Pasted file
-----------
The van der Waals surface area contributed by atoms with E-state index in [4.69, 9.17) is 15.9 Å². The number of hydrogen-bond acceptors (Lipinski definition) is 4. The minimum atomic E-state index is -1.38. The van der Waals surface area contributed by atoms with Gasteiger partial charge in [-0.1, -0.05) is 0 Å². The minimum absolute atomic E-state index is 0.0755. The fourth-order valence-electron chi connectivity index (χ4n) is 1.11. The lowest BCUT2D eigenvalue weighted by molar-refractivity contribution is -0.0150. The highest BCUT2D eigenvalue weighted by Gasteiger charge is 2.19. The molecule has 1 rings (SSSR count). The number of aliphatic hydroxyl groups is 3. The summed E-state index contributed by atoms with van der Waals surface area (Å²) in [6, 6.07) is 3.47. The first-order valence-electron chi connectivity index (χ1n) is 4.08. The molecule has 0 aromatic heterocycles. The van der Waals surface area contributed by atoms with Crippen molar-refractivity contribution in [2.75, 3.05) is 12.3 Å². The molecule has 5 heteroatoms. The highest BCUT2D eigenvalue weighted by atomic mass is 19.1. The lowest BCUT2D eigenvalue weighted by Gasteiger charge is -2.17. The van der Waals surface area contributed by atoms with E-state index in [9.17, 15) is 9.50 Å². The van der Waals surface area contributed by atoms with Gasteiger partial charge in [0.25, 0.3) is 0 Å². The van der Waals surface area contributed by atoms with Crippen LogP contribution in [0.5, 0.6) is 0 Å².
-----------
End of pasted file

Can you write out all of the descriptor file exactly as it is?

The van der Waals surface area contributed by atoms with E-state index in [4.69, 9.17) is 15.9 Å². The number of hydrogen-bond acceptors (Lipinski definition) is 4. The minimum atomic E-state index is -1.38. The van der Waals surface area contributed by atoms with Gasteiger partial charge in [-0.1, -0.05) is 0 Å². The minimum absolute atomic E-state index is 0.0755. The fourth-order valence-electron chi connectivity index (χ4n) is 1.11. The lowest BCUT2D eigenvalue weighted by molar-refractivity contribution is -0.0150. The highest BCUT2D eigenvalue weighted by Gasteiger charge is 2.19. The molecule has 1 rings (SSSR count). The number of aliphatic hydroxyl groups is 3. The summed E-state index contributed by atoms with van der Waals surface area (Å²) in [6, 6.07) is 3.47. The first-order valence-electron chi connectivity index (χ1n) is 4.08. The molecule has 0 aromatic heterocycles. The van der Waals surface area contributed by atoms with Crippen molar-refractivity contribution in [2.75, 3.05) is 12.3 Å². The molecule has 5 heteroatoms. The highest BCUT2D eigenvalue weighted by atomic mass is 19.1. The lowest BCUT2D eigenvalue weighted by Gasteiger charge is -2.17. The van der Waals surface area contributed by atoms with E-state index in [9.17, 15) is 9.50 Å². The van der Waals surface area contributed by atoms with Gasteiger partial charge in [0.25, 0.3) is 0 Å². The van der Waals surface area contributed by atoms with Crippen LogP contribution in [0.5, 0.6) is 0 Å².